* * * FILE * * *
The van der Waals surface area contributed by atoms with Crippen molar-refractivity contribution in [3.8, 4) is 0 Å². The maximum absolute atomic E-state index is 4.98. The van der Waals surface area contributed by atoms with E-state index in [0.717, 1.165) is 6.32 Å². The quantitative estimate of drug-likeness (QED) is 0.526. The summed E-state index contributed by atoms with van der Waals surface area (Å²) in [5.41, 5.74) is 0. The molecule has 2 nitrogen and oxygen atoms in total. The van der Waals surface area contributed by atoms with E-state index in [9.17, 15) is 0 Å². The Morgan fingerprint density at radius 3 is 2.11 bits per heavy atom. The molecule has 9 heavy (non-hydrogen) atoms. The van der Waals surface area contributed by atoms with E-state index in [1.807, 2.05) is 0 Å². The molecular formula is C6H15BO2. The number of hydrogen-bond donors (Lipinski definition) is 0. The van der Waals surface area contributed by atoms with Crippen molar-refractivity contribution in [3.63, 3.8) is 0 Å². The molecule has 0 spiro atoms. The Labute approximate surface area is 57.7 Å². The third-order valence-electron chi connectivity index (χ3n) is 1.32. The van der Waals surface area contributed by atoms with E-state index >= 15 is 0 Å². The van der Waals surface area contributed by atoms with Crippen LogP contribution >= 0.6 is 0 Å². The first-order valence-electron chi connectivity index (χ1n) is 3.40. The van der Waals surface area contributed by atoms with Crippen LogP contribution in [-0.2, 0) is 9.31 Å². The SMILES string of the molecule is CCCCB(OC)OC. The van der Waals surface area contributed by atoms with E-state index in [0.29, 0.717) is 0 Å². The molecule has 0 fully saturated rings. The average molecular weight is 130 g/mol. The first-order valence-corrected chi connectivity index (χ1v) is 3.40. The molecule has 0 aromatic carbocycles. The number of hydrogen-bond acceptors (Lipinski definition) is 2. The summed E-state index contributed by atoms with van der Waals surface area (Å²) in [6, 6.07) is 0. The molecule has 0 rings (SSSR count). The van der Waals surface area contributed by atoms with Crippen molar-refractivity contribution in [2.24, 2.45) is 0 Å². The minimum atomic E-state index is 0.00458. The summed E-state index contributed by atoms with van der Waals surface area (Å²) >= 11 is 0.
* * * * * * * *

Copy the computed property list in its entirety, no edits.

The van der Waals surface area contributed by atoms with Crippen molar-refractivity contribution in [3.8, 4) is 0 Å². The maximum absolute atomic E-state index is 4.98. The van der Waals surface area contributed by atoms with E-state index in [0.717, 1.165) is 6.32 Å². The quantitative estimate of drug-likeness (QED) is 0.526. The summed E-state index contributed by atoms with van der Waals surface area (Å²) in [5.41, 5.74) is 0. The molecule has 2 nitrogen and oxygen atoms in total. The van der Waals surface area contributed by atoms with E-state index in [9.17, 15) is 0 Å². The Morgan fingerprint density at radius 3 is 2.11 bits per heavy atom. The molecule has 9 heavy (non-hydrogen) atoms. The van der Waals surface area contributed by atoms with E-state index in [1.807, 2.05) is 0 Å². The molecular formula is C6H15BO2. The number of hydrogen-bond donors (Lipinski definition) is 0. The van der Waals surface area contributed by atoms with Crippen molar-refractivity contribution in [3.63, 3.8) is 0 Å². The molecule has 0 spiro atoms. The Labute approximate surface area is 57.7 Å². The third-order valence-electron chi connectivity index (χ3n) is 1.32. The van der Waals surface area contributed by atoms with E-state index >= 15 is 0 Å². The van der Waals surface area contributed by atoms with Crippen LogP contribution >= 0.6 is 0 Å². The first-order valence-electron chi connectivity index (χ1n) is 3.40. The van der Waals surface area contributed by atoms with Crippen LogP contribution in [-0.2, 0) is 9.31 Å². The SMILES string of the molecule is CCCCB(OC)OC. The van der Waals surface area contributed by atoms with E-state index in [0.29, 0.717) is 0 Å². The molecule has 0 fully saturated rings. The average molecular weight is 130 g/mol. The first-order valence-corrected chi connectivity index (χ1v) is 3.40. The molecule has 0 aromatic carbocycles. The number of hydrogen-bond acceptors (Lipinski definition) is 2. The summed E-state index contributed by atoms with van der Waals surface area (Å²) in [6, 6.07) is 0. The molecule has 0 rings (SSSR count). The van der Waals surface area contributed by atoms with Crippen molar-refractivity contribution in [2.24, 2.45) is 0 Å². The minimum atomic E-state index is 0.00458. The summed E-state index contributed by atoms with van der Waals surface area (Å²) >= 11 is 0.